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Hope to ER soon.
Old 09-30-2007, 05:41 PM   #1
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Hope to ER soon.

Hi,

I found this site today as I am considering ER soon. It looks like this site has many good posts to sort through.

I am 42, married, with 2 kids (6th and 11th grades). I have a current net worth of about $2.75mil with $2.3mil being in savings / 401K (remainder is in house equity). The house will be paid off in about 9 months.

My goal is to retire at the end of next year (2008) and I will need about $120,000 per year to retire on. I should be able to increase my $2.3mil savings to about $3mil by the end of 2008 based on my current investment strategy (25-30% return). After that, I will switch to a more conservative strategy -- expect to earn 8-10%.

From what I read, using a 4% SWR will get me my $120,000 per year. My biggest question is... What will my healthcare cost? We are all in good health. I have budgeted $1000 per month, but would hope to find it cheaper. I'm not sure if there are any guaranteed renewable policies available. The healthcare issue is my biggest concern -- would hate to retire at 43, have a serious health issue and have my insurance disappear.

Thanks in advance for any advice on healthcare. I will begin my search for a good policy early next year.
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Old 09-30-2007, 10:11 PM   #2
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25% returns? let me in!
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Old 09-30-2007, 10:14 PM   #3
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Welcome to the boards.

Congratulations on saving so much. There is a forum for Health and Early Retirement. I would recommend you search through the old thread since this subject is a concern for almost all of us.
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Old 09-30-2007, 10:50 PM   #4
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Welcome, at 42 I think you should continue to take the 30% returnes for a few more years. (heh)
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Old 10-01-2007, 01:06 AM   #5
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Expect to pay $1,000/month for health insurance for a family. On top of this you will have to pay deductibles, co-pays, etc... I budgeted $1500/month for healthcare with a $120k/year budget. This is a little high for me because my daughter has orthodontics work for the next year.

You can get COBRA for 18 months which allows you to keep your current employer's health insurance. After this you need to get private insurance and cannot be turned down for pre-existing conditions as long as you keep COBRA for the full 18 months.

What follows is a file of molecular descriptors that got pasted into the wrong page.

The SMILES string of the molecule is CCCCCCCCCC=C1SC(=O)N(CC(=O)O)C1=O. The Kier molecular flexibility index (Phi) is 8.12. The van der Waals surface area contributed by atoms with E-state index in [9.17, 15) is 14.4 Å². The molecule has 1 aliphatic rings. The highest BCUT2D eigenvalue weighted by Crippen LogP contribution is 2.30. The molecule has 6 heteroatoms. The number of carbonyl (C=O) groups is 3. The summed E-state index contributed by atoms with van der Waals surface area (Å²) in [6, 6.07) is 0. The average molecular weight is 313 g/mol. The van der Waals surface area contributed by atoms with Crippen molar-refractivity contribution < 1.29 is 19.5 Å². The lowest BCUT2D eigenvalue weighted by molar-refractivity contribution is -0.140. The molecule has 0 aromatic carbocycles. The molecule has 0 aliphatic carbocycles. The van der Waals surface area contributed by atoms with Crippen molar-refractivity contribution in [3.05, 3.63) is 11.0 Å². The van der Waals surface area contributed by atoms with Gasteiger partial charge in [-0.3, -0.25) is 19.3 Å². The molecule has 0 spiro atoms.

I retired early at 46 and healthcare was definitely one of my biggest concerns. As long as you realize that it will take up from 10% to 12% of your budget you should be OK.
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Old 10-01-2007, 02:26 AM   #6
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Welcome.

Why not go for a cool 5m... at 30% that will only take 3 years.
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Old 10-01-2007, 08:53 AM   #7
Confused about dryer sheets
 
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Thanks for the welcomes -- I will check out the healthcare forums to learn more about the pros / cons of taking Cobra vs. getting a policy ASAP while healthy.

I guess I deserve some ribbing w/ my 25-30% return note. I started an unorthodox strategy last year that provided a 35% return in 2006 and I am up about 25% Y-T-D for 2007. I'm basically buying stocks that are upgraded and take a 2-4% short term gain over a week or 2 and then sell. During earnings months (Jan, Apr, Jul, Oct) I look for companies expected to beat earnings and buy them a week or 2 prior to earnings. 80% of the time they run up a few % prior to earnings and I can sell before the actual earnings are announced. I am not going for big gains, just a couple of 2-4% gains each month. I won't put more than 10% of assetts into any one stock and use limit orders to protect the downside to about 2-3% -- so far I have had only 4 losses and about 20 gains for the year. It has worked for about 18 months now -- not sure if it is luck, but I like the fact that much of the time my $$ is in the money market waiting for the next buy opportunity.

I will continue this strategy into next year and then look forward to returning to a more long-term investing strategy. It takes a lot of effort to research and track these short-term trades and it gets addicting.

Off to the health care forums...
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Old 10-01-2007, 12:44 PM   #8
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The problem is with $2.3M, you have to find 10 stocks at once to keep it at 10% each stock.